Posts Tagged ‘Useful Internet tools’

How to generate customer devotion

Tuesday, October 2nd, 2007

I read a blog post today that caught my eye because of the title: “Turn your customers into raving fans.”

CustomInk logoI am a raving fan, and is the object of my affection. I recently used their services to make t-shirts for a charity walk that I organized. Going into it, I had a few issues to overcome with the t-shirts:

1)      I had a deadline of less than 2 weeks to get the t-shirts printed and delivered

2)      I am not a designer and had to design the t-shirts

3)      I was trying to create something that would appeal to men, women and children

4)      I wanted to be able to get input from someone else on my team to help me make the final decision, but we don’t live in the same city

I did a search on Google for “t-shirt design” and was the first listing. (Another testimony to the power and importance of SEO, but I’ll save that discussion for another blog post.)

t-shirt frontSo there are a lot of reasons that I love this company. The first thing I discovered is that they are able to rush-deliver an order in less than 7 days. Perfect! Second, their online tool is really user-friendly and fun to use. You pick the item to design (they have shirts, pants, hats, etc.) and the color. Then you head to the “design online lab.” The tool starts you off with a blank t-shirt and then lets you add text, graphics (you can upload your own or choose from their clip art library), change colors, layouts, put effects on the text…there are wide range of options. Then, to top it all off, you can save the design, email it to people to get their opinions and then start again with t-shirt backa new design if you aren’t totally satisfied. This tool managed to help me overcome all four of the issues that I was having with designing these t-shirts. That was enough to make me love the service.

But there was more. I placed my order, got my final proofs, talked to someone at the company to answer a few questions that they had about tricky parts of the design. Great. Everyone was pleasant, I felt a high degree of confidence that my t-shirts would be done on-time and that they would look great. Then came the kicker. I got the following email:

Hi Melissa,I noticed that you have designed shirts that could possibly be for a charity event. If that’s the case, CustomInk would love to donate to your team or to the charity itself on your behalf! Please let me know if your order is for one of these events. If you  would like us to pitch in and support your cause, please include information about your charity event, a link if you have one or the organization’s name if there is no link to a team web page.Warmest Regards,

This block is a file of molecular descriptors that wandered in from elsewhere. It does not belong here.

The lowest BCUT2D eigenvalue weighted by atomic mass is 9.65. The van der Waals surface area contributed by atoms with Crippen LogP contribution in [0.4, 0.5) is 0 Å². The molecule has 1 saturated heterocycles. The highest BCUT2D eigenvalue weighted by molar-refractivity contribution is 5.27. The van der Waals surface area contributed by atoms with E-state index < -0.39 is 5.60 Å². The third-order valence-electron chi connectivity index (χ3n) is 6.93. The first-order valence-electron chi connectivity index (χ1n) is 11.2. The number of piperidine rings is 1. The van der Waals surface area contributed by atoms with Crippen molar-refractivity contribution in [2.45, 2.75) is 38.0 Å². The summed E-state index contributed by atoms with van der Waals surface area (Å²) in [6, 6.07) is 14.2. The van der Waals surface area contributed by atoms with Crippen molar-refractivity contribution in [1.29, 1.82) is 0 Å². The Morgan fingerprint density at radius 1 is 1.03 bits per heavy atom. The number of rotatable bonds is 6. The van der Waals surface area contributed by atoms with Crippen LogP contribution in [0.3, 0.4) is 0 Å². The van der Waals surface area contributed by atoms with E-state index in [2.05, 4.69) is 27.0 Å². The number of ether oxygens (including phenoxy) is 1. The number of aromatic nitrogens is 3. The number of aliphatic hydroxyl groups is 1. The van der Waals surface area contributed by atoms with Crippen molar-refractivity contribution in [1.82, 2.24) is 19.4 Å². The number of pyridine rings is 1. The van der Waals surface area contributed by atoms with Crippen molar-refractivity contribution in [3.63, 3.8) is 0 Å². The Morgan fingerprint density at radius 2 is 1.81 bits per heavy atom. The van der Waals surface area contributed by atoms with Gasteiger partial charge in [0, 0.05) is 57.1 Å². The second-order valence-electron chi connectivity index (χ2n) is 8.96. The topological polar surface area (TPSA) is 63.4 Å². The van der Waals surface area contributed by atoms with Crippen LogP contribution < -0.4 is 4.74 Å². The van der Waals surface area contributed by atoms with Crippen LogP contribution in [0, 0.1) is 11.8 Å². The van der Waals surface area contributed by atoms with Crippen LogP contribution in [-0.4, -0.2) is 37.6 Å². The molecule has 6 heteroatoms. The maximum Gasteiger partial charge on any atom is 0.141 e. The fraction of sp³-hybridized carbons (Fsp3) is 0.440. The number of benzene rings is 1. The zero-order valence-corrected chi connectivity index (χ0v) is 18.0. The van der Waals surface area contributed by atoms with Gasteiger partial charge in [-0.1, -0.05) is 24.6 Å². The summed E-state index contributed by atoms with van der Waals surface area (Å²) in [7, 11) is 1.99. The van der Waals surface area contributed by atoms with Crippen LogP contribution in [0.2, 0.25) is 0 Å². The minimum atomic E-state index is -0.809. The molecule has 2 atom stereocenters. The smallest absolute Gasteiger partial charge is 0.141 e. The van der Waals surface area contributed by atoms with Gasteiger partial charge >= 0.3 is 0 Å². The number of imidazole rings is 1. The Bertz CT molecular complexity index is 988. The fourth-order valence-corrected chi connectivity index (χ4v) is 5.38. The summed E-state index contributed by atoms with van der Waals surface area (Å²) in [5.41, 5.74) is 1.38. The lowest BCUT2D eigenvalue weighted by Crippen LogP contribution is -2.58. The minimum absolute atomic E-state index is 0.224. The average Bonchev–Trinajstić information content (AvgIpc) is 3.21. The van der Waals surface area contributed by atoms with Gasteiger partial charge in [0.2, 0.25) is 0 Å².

Lori Mayfield

I immediately sent them a note back with the instructions about how to donate with a comment like “wow, I really love you” or something hero-worshipping like that. To which, Lori, my personal, human contact, sends me this delightful note back:

Thank you for the information, the link worked perfectly!

We try to donate to every charity event that our customers hold close to their hearts, so we are delighted to help with this event. Of course, we wish we could offer a large sponsorship, but because we do so many, I’m limited to small donations ($30). I just want to make sure you know that, even though we know every bit counts.

This is outstanding customer service and a fantastic policy for retention. Plus, it’s just really smart. I spent more than $500 with this company. The likelihood of me doing so again is high. I ordered 33 t-shirts – this means that I will tell all 33 of the people who are getting the t-shirts the story about this company (and I did!) because the company donated to our common cause. And finally, they know that they are reaching someone who has influence – the person who is in charge of the t-shirt ordering is likely someone who is making decisions for a large group of people and probably has other areas of responsibility and influence. This is really smart business. This article from Dosh Dosh talks about 9 great ways to dominate your niche, such as focusing on your reputation and developing retention equity, and is doing all of these things.

See? I have become a raving fan.


~Today’s view:

Start the process of globalization today

Thursday, September 27th, 2007

If you want to grow your business, I can’t think of a reason to put globalization off any longer. Pick a country, any country (other than the one in which you’re currently doing business), and take a step forward. There are ways to pick what country to start with, such as determining which countries already send a lot of visitors to your site, or finding a country that has a market in which your product has a lot of appeal. Then just start.